Spreadsheets, strategies and being ready for the phone to ring: Some tips on keeping your job search organized
Because the phone never rings when it’s convenient.
When hiring manager Alessan Perez was looking to fill a dispatch position at a large corporation, she received a resume from a candidate who said her career objective was to gain employment in the accounting field. “We opted to schedule the interview anyway, because she was a referral from a current employee,” Perez says.
When Perez called her for an interview, she mentioned that it looked like the candidate was looking for a job in another industry. The candidate replied that she had submitted the wrong resume, and asked if she could submit a new one.
“When she did, the objective was missing, and there was no phone number or email on the header. It was obvious that she had just cut the non-applicable information from the previously submitted resume in a haphazard manner,” Perez says. “While she listed ‘attention to detail’ and ‘strong organizational skills’ as her strengths, we felt her presentation did not support the claim.” The candidate didn’t get an offer.
When you look for a job, organization is essential. It’s simple if you only have one or two resumes out, but it can get more complicated when you apply to multiple jobs in different industries. If you don’t keep track of who has your resumes, where you are in the process with each one, and what the next step will be, something might fall through the cracks — and employers will notice.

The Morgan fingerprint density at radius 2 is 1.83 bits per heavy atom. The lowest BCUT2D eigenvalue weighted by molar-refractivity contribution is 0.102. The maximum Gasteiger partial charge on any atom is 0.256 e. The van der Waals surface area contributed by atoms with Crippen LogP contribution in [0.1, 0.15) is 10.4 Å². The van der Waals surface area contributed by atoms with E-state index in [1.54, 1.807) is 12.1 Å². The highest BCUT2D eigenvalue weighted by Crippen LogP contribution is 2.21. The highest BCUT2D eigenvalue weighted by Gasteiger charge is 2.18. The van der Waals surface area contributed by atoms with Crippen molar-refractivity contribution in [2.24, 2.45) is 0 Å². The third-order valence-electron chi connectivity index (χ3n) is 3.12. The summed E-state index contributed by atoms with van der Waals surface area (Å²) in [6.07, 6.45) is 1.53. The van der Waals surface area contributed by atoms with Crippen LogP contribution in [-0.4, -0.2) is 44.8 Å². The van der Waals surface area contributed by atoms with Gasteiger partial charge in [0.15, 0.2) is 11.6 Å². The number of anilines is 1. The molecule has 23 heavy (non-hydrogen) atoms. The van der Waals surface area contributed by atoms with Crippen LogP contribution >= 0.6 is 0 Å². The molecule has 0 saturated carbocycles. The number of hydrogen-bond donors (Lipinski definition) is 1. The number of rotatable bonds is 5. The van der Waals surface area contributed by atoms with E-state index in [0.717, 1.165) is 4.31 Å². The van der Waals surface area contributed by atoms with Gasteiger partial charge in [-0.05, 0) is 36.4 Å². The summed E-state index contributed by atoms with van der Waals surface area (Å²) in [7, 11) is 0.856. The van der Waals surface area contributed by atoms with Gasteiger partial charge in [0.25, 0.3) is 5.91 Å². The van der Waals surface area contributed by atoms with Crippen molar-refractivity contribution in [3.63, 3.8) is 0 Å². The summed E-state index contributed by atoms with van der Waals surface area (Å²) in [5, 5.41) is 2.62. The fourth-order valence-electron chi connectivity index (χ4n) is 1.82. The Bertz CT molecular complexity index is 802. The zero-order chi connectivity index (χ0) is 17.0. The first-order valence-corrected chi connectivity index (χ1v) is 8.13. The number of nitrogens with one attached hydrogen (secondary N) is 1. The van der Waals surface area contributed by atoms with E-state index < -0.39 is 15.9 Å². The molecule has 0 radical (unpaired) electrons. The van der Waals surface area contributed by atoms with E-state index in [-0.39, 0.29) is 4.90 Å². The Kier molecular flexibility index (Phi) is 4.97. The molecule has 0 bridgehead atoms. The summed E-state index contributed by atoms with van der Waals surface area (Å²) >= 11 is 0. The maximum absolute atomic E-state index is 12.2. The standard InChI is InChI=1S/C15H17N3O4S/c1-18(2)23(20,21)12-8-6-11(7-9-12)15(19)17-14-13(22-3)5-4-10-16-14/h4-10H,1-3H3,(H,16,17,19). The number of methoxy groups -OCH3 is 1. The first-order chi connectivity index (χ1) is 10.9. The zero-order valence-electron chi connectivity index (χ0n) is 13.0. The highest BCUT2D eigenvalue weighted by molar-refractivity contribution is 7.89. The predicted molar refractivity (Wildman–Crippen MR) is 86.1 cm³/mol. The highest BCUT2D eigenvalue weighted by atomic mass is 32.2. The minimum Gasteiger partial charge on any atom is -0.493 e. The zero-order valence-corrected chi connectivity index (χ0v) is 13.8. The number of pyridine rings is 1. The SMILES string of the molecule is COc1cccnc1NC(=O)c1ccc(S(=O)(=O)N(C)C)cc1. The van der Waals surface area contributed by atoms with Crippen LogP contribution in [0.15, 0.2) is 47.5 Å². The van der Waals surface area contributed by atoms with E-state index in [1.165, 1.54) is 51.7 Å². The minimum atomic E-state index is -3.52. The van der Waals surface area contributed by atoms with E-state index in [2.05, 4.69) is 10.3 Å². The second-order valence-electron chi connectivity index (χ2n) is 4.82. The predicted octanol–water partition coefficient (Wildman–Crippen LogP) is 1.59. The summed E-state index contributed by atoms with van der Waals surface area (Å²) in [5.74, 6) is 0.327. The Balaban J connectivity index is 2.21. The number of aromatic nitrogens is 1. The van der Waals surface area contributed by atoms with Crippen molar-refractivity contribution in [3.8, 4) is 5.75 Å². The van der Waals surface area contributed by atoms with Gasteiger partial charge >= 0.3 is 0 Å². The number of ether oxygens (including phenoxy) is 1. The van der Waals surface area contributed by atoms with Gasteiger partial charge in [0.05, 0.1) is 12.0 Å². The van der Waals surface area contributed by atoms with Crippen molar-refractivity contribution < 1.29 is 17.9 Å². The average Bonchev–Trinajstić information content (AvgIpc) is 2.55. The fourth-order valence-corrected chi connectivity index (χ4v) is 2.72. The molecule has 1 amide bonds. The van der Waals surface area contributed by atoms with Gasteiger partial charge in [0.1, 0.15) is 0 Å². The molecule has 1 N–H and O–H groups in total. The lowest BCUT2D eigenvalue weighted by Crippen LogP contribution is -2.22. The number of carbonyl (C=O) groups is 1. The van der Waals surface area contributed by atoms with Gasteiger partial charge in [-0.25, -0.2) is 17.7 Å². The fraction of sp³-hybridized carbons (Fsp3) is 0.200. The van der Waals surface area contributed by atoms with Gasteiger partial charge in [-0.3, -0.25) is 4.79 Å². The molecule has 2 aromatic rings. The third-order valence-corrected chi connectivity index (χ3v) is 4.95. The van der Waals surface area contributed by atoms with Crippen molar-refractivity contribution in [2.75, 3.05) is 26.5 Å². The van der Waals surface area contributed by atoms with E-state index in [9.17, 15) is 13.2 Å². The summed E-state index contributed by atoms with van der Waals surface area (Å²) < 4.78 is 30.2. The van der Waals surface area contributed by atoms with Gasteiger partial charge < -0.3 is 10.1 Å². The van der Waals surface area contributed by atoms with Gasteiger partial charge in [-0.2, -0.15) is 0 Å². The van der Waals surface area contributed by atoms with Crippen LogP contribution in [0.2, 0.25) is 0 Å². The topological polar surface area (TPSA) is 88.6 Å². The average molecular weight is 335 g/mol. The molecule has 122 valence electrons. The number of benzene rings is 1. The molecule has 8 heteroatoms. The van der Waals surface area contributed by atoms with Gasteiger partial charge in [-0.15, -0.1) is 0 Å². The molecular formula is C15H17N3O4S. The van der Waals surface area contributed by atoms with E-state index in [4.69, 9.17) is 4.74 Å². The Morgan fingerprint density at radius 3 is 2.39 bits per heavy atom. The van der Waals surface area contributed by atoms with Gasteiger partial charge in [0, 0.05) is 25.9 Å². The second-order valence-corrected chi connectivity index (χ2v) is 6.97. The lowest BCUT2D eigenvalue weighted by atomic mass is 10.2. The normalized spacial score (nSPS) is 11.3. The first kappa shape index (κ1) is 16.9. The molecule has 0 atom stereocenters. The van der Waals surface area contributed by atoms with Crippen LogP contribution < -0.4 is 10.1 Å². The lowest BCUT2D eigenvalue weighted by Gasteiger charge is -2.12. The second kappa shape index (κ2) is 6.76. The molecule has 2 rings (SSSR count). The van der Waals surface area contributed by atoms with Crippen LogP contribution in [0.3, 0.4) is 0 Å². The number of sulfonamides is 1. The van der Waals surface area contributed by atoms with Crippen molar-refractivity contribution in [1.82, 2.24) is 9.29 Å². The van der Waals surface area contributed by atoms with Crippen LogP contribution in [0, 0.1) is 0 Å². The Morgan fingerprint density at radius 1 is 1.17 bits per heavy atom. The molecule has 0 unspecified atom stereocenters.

Here are some tips on how to keep your job search organized.
One of the most important ways to keep your job search organized is to target it carefully. Applying to every opening in your area won’t be effective and probably won’t get you the job you want. Treat your job search like a marketing campaign, says Elene Cafasso of coaching firm Enerpace. It’s also important to take the long view. “Assume you won't hear back on your first attempt and think through when you want your second, third and subsequent contacts to occur.”
Be prepared for the phone to ring
“The phone never rings when it’s convenient,” says Teri Hockett, CEO of What’s For Work. When you’re in the middle of an intense job search, you need to be ready to talk to a potential employer at any time. Hockett recommends developing a script that sets a professional tone and conveys your interest while buying you a little time: “I’d like to give you my full attention — may I call you back in 10 minutes?” Then ask for the company’s name and a number to call back. Keep a notebook and pen handy to jot down notes.
Make a spreadsheet
Many career coaches recommend putting together some kind of spreadsheet that makes it easy for you to determine at a glance how your job search is going. William Faulkner of Out Loud Strategies says he recommends people start with a spreadsheet that lists a job number, employer, job title, location and status. Additional tabs can include more detailed information such as the position announcement, contact person and potential interview questions.
Track your network
Dave Denaro, vice president of Keystone Associates, recommends making a spreadsheet of networking information as well. When you’re networking, make notes on the names of people you should meet and other companies you might consider. Add this information to your spreadsheet, and include details about who gave you the information. As you follow up, you can email them on how their advice helped you.
“You just manufactured a relevant way to stay in touch with a contact several times after the original meetings,” Denaro says. “People I talk with say they would love to get feedback about the advice they gave in a networking meetings, but hardly ever do.”
Designate a folder to keep receipts and track mileage for your job-search expenses. In some cases, you may be able to deduct them from your taxes if you itemize.